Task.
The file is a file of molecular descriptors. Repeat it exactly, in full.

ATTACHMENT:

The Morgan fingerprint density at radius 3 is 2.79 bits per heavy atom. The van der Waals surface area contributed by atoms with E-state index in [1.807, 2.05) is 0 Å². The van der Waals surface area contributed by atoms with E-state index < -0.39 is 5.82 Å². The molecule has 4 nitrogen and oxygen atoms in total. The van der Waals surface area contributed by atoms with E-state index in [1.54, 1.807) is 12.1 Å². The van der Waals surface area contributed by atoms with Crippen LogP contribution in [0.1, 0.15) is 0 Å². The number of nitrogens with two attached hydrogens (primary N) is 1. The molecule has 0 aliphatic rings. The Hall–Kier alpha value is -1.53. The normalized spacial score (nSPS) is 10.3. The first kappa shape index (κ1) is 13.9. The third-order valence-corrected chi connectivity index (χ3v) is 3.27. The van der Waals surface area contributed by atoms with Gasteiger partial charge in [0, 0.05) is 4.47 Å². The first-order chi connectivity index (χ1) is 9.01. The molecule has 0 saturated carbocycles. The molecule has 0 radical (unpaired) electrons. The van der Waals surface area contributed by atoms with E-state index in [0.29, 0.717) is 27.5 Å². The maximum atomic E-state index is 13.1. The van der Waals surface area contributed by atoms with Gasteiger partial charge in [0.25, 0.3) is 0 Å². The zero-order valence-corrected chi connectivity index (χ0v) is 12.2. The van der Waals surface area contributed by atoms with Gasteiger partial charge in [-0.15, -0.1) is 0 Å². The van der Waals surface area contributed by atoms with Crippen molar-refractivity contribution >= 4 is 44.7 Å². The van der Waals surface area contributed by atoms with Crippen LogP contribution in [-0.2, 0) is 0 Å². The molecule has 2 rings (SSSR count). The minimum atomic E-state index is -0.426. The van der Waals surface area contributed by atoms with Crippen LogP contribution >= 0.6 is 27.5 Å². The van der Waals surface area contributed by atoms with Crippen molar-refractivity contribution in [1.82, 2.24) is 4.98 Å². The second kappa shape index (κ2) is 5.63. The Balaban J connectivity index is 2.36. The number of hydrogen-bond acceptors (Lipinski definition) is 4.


The Morgan fingerprint density at radius 3 is 2.79 bits per heavy atom. The van der Waals surface area contributed by atoms with E-state index in [1.807, 2.05) is 0 Å². The van der Waals surface area contributed by atoms with E-state index < -0.39 is 5.82 Å². The molecule has 4 nitrogen and oxygen atoms in total. The van der Waals surface area contributed by atoms with E-state index in [1.54, 1.807) is 12.1 Å². The van der Waals surface area contributed by atoms with Crippen LogP contribution in [0.1, 0.15) is 0 Å². The number of nitrogens with two attached hydrogens (primary N) is 1. The molecule has 0 aliphatic rings. The Hall–Kier alpha value is -1.53. The normalized spacial score (nSPS) is 10.3. The first kappa shape index (κ1) is 13.9. The third-order valence-corrected chi connectivity index (χ3v) is 3.27. The van der Waals surface area contributed by atoms with Gasteiger partial charge in [0, 0.05) is 4.47 Å². The first-order chi connectivity index (χ1) is 9.01. The molecule has 0 saturated carbocycles. The molecule has 0 radical (unpaired) electrons. The van der Waals surface area contributed by atoms with E-state index in [0.29, 0.717) is 27.5 Å². The maximum atomic E-state index is 13.1. The van der Waals surface area contributed by atoms with Gasteiger partial charge in [0.25, 0.3) is 0 Å². The zero-order valence-corrected chi connectivity index (χ0v) is 12.2. The van der Waals surface area contributed by atoms with Gasteiger partial charge in [-0.15, -0.1) is 0 Å². The van der Waals surface area contributed by atoms with Crippen molar-refractivity contribution >= 4 is 44.7 Å². The van der Waals surface area contributed by atoms with Crippen LogP contribution in [-0.2, 0) is 0 Å². The molecule has 2 rings (SSSR count). The minimum atomic E-state index is -0.426. The van der Waals surface area contributed by atoms with Crippen LogP contribution >= 0.6 is 27.5 Å². The van der Waals surface area contributed by atoms with Crippen molar-refractivity contribution in [1.82, 2.24) is 4.98 Å². The second kappa shape index (κ2) is 5.63. The Balaban J connectivity index is 2.36. The number of hydrogen-bond acceptors (Lipinski definition) is 4.